Living as United Methodists between the radical ends

The Rev. Beverly L. Wilkes-Null.  2009 UM News file photo.   

The Rev. Beverly L. Wilkes-Null.
Photo courtesy of Highland Hope United Methodist Church.    

Does God still have need of The United Methodist Church?

I’ve been listening to our church fight over the issue of human sexuality for 30 years. As we look toward General Conference 2020, the thing that bothers me most is that while we have fought over human sexuality, there has been very little interdisciplinary discussion about human sexuality during this period.

Perhaps those of us who live in the United States of America are “all knowing” and have the luxury of believing that our way of understanding the Bible is the only way

While there has been very little conversation or willingness to learn from each other around issues of human sexuality, somehow it has been discerned that it is time for The United Methodist Church to be dismantled and destroyed because it no longer represents a few people on opposite radical ends.

What about the rest of us — the centrists who have been willing to listen and find validity in the holy disagreements of the radical ends? What about The United Methodist Church for the rest of us? 

I grew up as a Missionary Baptist in Western Kentucky and became a United Methodist because of its large theological tent rooted in a Wesleyan understanding of grace. I am one who has always viewed our United Methodist Book of Discipline as our covenant of law and grace.

When General Conference 2019 was over, my heart sank as I realized that with the passing of the Traditional Plan, we United Methodists had stripped our book of covenant of its grace.

While I am not seeking to endorse anyone’s 2020 plan for The United Methodist Church, I do want to send out a clarion call to all centrists to allow God to use you to discern a path forward that makes room for all of God’s children in our global United Methodist Church.

We are all fragile humans who have more than once viewed our sacred text through the lenses of our limited experiences.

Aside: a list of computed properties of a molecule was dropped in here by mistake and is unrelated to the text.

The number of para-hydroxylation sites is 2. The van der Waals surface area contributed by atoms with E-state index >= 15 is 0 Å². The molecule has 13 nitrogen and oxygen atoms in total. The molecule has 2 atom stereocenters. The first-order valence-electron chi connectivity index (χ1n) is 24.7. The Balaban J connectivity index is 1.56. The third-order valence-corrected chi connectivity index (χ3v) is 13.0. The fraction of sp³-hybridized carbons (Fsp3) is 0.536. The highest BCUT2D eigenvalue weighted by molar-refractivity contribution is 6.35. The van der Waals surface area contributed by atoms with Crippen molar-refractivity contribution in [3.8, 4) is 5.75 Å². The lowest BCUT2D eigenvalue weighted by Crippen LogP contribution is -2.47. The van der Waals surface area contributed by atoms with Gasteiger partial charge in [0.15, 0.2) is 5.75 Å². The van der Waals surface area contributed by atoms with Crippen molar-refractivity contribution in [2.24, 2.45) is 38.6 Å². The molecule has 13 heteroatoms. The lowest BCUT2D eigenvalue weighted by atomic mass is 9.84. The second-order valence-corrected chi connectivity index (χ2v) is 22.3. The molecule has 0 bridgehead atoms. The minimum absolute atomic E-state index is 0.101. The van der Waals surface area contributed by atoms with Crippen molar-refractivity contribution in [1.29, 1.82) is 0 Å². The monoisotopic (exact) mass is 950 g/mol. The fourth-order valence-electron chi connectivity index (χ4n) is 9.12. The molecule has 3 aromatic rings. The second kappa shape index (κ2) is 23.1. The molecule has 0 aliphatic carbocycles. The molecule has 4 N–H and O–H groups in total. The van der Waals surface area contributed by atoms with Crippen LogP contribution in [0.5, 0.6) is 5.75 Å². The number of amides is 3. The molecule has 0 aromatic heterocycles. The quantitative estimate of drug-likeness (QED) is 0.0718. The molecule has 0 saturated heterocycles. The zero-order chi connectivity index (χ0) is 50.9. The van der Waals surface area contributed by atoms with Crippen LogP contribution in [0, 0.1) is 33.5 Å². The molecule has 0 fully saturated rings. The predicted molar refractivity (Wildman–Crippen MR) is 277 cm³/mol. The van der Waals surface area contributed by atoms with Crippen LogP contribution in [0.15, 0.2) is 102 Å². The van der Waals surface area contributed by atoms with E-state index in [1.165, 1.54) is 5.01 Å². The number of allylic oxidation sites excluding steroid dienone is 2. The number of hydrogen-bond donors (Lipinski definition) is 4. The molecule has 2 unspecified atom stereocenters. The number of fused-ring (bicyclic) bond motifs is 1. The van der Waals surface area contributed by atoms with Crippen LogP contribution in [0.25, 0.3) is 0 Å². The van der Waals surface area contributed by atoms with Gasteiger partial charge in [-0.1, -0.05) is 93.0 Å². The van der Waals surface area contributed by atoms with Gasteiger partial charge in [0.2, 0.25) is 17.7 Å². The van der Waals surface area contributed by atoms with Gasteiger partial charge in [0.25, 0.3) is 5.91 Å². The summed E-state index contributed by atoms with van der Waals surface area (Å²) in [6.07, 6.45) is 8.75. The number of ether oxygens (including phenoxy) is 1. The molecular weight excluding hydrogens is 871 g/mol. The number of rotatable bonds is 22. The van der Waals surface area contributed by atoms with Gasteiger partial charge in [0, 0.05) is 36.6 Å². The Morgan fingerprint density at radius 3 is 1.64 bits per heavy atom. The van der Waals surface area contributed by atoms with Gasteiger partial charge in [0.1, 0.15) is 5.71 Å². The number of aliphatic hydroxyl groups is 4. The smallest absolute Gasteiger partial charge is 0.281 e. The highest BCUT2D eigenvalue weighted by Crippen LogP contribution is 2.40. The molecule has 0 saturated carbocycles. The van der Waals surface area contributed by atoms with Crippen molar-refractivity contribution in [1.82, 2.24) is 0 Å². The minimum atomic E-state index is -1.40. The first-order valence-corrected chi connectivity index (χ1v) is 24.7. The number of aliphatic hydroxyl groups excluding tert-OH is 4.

If our views of Scripture were never challenged:

  • African Americans would still be slaves
  • African Americans would not have the right to read.
  • African Americans would not qualify for ordination.
  • African Americans would not have the right to vote.
  • Women of every ethnic group “would have to go home.”

Sometimes in our passion to forge the Gospel ahead, we become Pharisees and we get it wrong! We are not Calvinists — we are Wesleyans who bring all of who we are to the Scripture and to our living out of the Gospel of Jesus Christ. 

We are all incompatible with Christian teaching; that’s why we all need a Savior.

While I cannot speak for the 12.6 million United Methodists living in 125 countries, I do offer this clarion call for those of us living between the radical ends: Now is the time to stand up, speak up and show up — prayed up and ready to do God’s work at General Conference 2020. 

Wilkes-Null is directing pastor at Highland Hope United Methodist Church in Highland, Illinois, and a delegate to General Conference 2020.

News media contact: Vicki Brown or Tim Tanton, Nashville, Tennessee, (615) 742-5470 or [email protected]. To read more United Methodist news, subscribe to the free Daily or Weekly Digests.

Sign up for our newsletter!

The Rev. Thomas Kim. Photo by Kathleen Barry, UM News

Enforced COVID-19 isolation recalls days in prison

The Rev. Thomas Kim reflects on how the enforced isolation recalls his time in prison. While that isolation is hard to take, he writes that it is nearly impossible to take the racism and xenophobia aimed at Asian Americans.
The Rev. Knut Refsdal. Photo by Karl A. Ellingsen

God’s role in times of crisis

Humanity has never found a good explanation for why there is suffering in the world. Why do so many seem to accept that bad answers are better than no answers?
General Church
The Rev. William B. Lawrence.  Photo by H. Jackson/Southern Methodist University.

Possible steps after General Conference delay

A global pandemic has postponed General Conference, but the former Judicial Council president argues there is still work that cannot wait a year.